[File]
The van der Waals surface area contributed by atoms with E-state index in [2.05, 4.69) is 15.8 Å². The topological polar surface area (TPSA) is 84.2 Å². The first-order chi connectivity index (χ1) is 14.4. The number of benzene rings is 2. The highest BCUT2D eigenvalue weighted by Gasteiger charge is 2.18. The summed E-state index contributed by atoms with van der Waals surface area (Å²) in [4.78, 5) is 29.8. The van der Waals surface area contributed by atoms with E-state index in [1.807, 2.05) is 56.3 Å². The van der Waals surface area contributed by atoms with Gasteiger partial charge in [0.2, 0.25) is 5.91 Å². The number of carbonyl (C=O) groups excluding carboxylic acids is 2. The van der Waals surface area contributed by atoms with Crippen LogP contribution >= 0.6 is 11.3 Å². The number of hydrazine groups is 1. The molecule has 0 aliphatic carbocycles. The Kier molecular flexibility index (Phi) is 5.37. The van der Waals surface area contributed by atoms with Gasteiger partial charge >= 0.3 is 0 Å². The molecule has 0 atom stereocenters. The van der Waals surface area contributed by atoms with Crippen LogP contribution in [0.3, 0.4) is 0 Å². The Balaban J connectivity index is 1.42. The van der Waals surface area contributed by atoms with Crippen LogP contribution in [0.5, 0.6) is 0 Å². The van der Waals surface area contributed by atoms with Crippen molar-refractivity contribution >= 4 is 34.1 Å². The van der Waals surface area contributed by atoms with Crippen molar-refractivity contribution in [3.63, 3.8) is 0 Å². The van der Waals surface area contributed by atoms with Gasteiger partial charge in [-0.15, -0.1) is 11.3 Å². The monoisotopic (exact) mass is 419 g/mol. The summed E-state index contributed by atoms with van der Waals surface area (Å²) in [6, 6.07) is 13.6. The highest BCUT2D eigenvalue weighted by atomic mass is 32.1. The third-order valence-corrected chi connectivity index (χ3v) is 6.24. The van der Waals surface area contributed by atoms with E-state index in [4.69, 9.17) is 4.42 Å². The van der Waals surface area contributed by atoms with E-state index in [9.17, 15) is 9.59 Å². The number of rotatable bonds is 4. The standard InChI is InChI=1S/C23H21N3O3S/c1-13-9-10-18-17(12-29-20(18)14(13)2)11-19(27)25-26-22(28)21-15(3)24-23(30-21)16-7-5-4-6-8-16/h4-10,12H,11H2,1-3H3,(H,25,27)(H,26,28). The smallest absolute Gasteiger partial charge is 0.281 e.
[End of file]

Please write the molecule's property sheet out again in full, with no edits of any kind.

The van der Waals surface area contributed by atoms with E-state index in [2.05, 4.69) is 15.8 Å². The topological polar surface area (TPSA) is 84.2 Å². The first-order chi connectivity index (χ1) is 14.4. The number of benzene rings is 2. The highest BCUT2D eigenvalue weighted by Gasteiger charge is 2.18. The summed E-state index contributed by atoms with van der Waals surface area (Å²) in [4.78, 5) is 29.8. The van der Waals surface area contributed by atoms with E-state index in [1.807, 2.05) is 56.3 Å². The van der Waals surface area contributed by atoms with Gasteiger partial charge in [0.2, 0.25) is 5.91 Å². The number of carbonyl (C=O) groups excluding carboxylic acids is 2. The van der Waals surface area contributed by atoms with Crippen LogP contribution >= 0.6 is 11.3 Å². The number of hydrazine groups is 1. The molecule has 0 aliphatic carbocycles. The Kier molecular flexibility index (Phi) is 5.37. The van der Waals surface area contributed by atoms with Gasteiger partial charge >= 0.3 is 0 Å². The molecule has 0 atom stereocenters. The van der Waals surface area contributed by atoms with Crippen LogP contribution in [0.3, 0.4) is 0 Å². The Balaban J connectivity index is 1.42. The van der Waals surface area contributed by atoms with Crippen LogP contribution in [0.5, 0.6) is 0 Å². The van der Waals surface area contributed by atoms with Crippen molar-refractivity contribution >= 4 is 34.1 Å². The van der Waals surface area contributed by atoms with Crippen molar-refractivity contribution in [3.63, 3.8) is 0 Å². The van der Waals surface area contributed by atoms with Gasteiger partial charge in [-0.15, -0.1) is 11.3 Å². The monoisotopic (exact) mass is 419 g/mol. The summed E-state index contributed by atoms with van der Waals surface area (Å²) in [6, 6.07) is 13.6. The highest BCUT2D eigenvalue weighted by atomic mass is 32.1. The third-order valence-corrected chi connectivity index (χ3v) is 6.24. The van der Waals surface area contributed by atoms with E-state index in [4.69, 9.17) is 4.42 Å². The van der Waals surface area contributed by atoms with E-state index in [9.17, 15) is 9.59 Å². The number of rotatable bonds is 4. The standard InChI is InChI=1S/C23H21N3O3S/c1-13-9-10-18-17(12-29-20(18)14(13)2)11-19(27)25-26-22(28)21-15(3)24-23(30-21)16-7-5-4-6-8-16/h4-10,12H,11H2,1-3H3,(H,25,27)(H,26,28). The smallest absolute Gasteiger partial charge is 0.281 e.